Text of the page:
The key is to work ahead. If your party is on a Saturday, for instance, map your cake a week in advance. Sketch it out, determine what supplies you'll need to decorate it, tier it, if that's the case, and present it. Buy your supplies as well as your groceries the weekend before. Bake and freeze the cake layers on Monday. If you're making cut-out cookies like the ones I do, make, roll out and freeze the dough in sheets on Tuesday. Make and freeze your frosting and filling on Wednesday. Thursday, cut out and decorate your cookies. Friday, if you've made cookies favors, wrap those and put in the favor bags. Then block out a good part of the day to finish your cake. Try to avoid a late night (or panicked early morning) for decorating - you'll be stressed and as a result be prone to avoidable mistakes. It's a little scary to leave so much to the day before, but when it comes to cakes, it's best not to have them sitting around for long, taking up prime refrigerator space or simply left in harm's way. There's also the freshness factor. It's a bit of a tightrope walk.
LTK: Any other advice for the parent who wants to do it herself?
JG: First and foremost, it should be fun. After all, this is a loving gesture for your child, and feelings of not being talented, artistic or creative enough shouldn't in any way burden it. This means keeping it simple and not expecting or even wanting perfection. (Buttercream frostings, rolled fondant, royal icing - they simply defy perfection even to the professionals!) Sketch out a picture of the cake you'd like to create, but just use it as a guide, not a rule, and don't be afraid to get creative as you go. That is definitely part of the process. Also, as stated above, plan as best you can so you can work at a comfortable pace and feel good you're not under the gun. You can also choose to work in such a way that highlights your particular strengths. If you're an amazing baker, get creative with the flavors of the goodies you're baking, go all out with the best ingredients and put all your love and hard work into the dessert itself, then keep it super simple on the decorating. (Perhaps use organic fresh flowers to finish it.) If you're a beginner baker, there is no shame in a good quality mix! Don't drive yourself crazy here -- put your love into going the extra mile with the decorating. A cake decorating book may be helpful, too, but make sure you read through the project instructions first, and read critically. What's easy to a professional who works with the material every day can be quite time consuming for a busy mom. Choose a project that fits your schedule and your talents.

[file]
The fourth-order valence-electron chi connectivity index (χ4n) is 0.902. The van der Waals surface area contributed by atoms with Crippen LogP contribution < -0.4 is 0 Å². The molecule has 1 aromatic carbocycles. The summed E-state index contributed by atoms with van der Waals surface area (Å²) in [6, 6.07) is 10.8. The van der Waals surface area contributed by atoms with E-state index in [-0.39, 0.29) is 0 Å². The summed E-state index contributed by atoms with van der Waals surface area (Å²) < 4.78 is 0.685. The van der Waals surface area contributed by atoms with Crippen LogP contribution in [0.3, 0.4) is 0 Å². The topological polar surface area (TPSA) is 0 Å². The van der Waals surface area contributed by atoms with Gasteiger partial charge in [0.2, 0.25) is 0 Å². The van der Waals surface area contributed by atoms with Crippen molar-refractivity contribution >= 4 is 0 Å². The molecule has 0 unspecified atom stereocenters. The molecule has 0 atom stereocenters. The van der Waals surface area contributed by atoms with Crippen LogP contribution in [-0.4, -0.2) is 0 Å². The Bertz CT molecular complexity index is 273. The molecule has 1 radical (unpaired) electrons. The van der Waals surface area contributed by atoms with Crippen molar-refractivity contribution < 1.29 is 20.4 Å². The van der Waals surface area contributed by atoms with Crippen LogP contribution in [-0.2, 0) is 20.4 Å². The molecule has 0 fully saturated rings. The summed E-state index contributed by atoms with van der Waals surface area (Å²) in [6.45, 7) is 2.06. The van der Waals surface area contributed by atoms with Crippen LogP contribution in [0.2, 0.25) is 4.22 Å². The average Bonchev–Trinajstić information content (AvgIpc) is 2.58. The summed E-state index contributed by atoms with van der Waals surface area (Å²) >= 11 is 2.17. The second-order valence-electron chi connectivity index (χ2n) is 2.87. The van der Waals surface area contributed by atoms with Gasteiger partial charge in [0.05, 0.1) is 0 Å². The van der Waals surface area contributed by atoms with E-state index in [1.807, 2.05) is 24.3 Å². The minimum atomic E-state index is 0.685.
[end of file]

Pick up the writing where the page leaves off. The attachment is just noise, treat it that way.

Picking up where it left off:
LTK: What equipment is necessary?
JG: If you plan to make one cake a year or are considering cake decorating as a serious hobby, there are a select few pieces of equipment that are necessary to make your experience with decorating do-able. The first is a cake turn-table, which simply makes frosting a cake neatly actually possible. The second is a few off-set spatulas, one small and one medium sized. No butter knives or rubber spatulas for your creations! And finally, you'll need some decorating tips (the type is up to you, but you can get a starter kit in any craft store) and, more importantly, pastry bags (the 12" size is the most versatile). I prefer the plastic disposable bags, so there's no time-consuming clean-up. And please, don't try to use a Ziploc bag in place of a pastry bag, despite this often-repeated bit of decorating advice - you'll end up throwing that new cake turntable and shiny offset spatulas out the window!
Jeri Gottlieb has launched a new venture, Flour Patch Bakery, which is located in Montclair, New Jersey, but offers delivery into Manhatten.